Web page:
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No visible blood in urine. RBC found in urine test. Any suggestion?

Sep 2012
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General & Family Physician
Practicing since : 2008
Answered : 1416 Questions
My friend had a 2+ rbc count in her urine. She was told it was from a uterine fibroid. She has had no visible blood in the urine. How would that work?
Posted Sat, 29 Dec 2012 in Urinary and Bladder Problems
Answered by Dr. Das Arindam 20 minutes later
Thank you for posting a query.

Firstly, one point should be cleared. In urine, red blood cells are told as –RBCs /high power field. And presence of hemoglobin in urine is told as 1+/2+/3+. So, 2+ rbc is not possible.

Now, in case of uterine fibroid, she may experience bleeding per vagina. When she gave the urine, the blood got mixed with urine and gave the false result. It is most common thing in our clinical practice. But, from just testing urine, one cannot say that the RBCs are from uterine fibroid. It is impractical rather impossible.

If there is no bleeding per vagina, but still the report indicates presence of RBC or blood detected by chemical methods, then she has to repeat the test. This time she should be cautious about the contamination of blood per vagina with urine.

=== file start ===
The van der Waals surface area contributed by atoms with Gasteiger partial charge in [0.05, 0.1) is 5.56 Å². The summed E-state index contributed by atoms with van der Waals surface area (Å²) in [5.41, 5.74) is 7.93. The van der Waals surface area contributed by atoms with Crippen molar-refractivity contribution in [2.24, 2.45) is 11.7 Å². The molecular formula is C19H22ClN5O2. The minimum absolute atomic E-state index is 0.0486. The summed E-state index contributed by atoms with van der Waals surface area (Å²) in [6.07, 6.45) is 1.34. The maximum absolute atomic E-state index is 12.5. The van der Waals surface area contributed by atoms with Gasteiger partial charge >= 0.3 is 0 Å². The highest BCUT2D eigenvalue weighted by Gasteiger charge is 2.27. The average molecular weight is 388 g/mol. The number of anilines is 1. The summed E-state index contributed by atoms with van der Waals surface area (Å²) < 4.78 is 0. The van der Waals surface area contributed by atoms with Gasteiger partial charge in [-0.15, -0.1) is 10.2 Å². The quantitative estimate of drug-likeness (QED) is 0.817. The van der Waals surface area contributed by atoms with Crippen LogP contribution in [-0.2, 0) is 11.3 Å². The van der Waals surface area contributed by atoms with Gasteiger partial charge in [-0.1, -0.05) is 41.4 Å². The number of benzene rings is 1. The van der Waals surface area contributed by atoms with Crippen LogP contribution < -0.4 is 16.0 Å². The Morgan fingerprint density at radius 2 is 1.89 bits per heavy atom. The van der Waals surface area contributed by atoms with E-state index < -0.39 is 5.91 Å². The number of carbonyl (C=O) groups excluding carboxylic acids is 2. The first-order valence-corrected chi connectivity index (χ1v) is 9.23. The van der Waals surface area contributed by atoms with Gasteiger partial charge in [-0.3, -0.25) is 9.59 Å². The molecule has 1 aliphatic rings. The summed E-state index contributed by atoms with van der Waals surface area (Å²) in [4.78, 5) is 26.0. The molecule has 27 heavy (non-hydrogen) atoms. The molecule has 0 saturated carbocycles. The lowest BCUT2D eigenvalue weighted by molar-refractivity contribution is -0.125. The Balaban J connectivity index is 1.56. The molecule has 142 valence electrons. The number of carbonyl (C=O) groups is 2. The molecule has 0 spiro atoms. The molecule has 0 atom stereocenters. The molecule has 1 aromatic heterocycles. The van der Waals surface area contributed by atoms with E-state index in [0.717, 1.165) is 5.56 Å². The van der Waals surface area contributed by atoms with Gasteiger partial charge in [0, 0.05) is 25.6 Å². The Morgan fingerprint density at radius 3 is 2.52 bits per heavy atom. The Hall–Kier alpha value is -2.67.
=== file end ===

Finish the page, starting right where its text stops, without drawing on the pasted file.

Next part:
Lastly, repeat the test again, if she do not have any bleeding.

Hope this information suffices. Let me know, if you have any more question.

Above answer was peer-reviewed by
Follow-up: No visible blood in urine. RBC found in urine test. Any suggestion? 2 hours later
So, would a 2+ hemoglobin indicate the same thing? I guess my brain can't figure this out. Does the type of microscope used break down the rbc to show hemoglobin? Also, in other scenarios, would occult blood in the urine come as a result of kidney problems? Thanks.
Answered by Dr. Das Arindam 4 hours later

Thank you for writing back.

If it is occult blood, then there are many possibilities ranging from infection of urinary tract to kidney disease. But, it does not indicates a fibroid in uterus. So, it indicates no definite disease condition but can be seen in many conditions. So, it is to be correlated clinically. You need to visit a nephrologist.

But, if there are both rbc and hemoglobin, then the possibility is contamination of bleeding per vaginum and urine.

So, the two conditions are different.

Consult with your treating doctor for clinical correlation.

Type of microscope used cannot breakdown the rbcs in hemoglobin.

Above answer was peer-reviewed by
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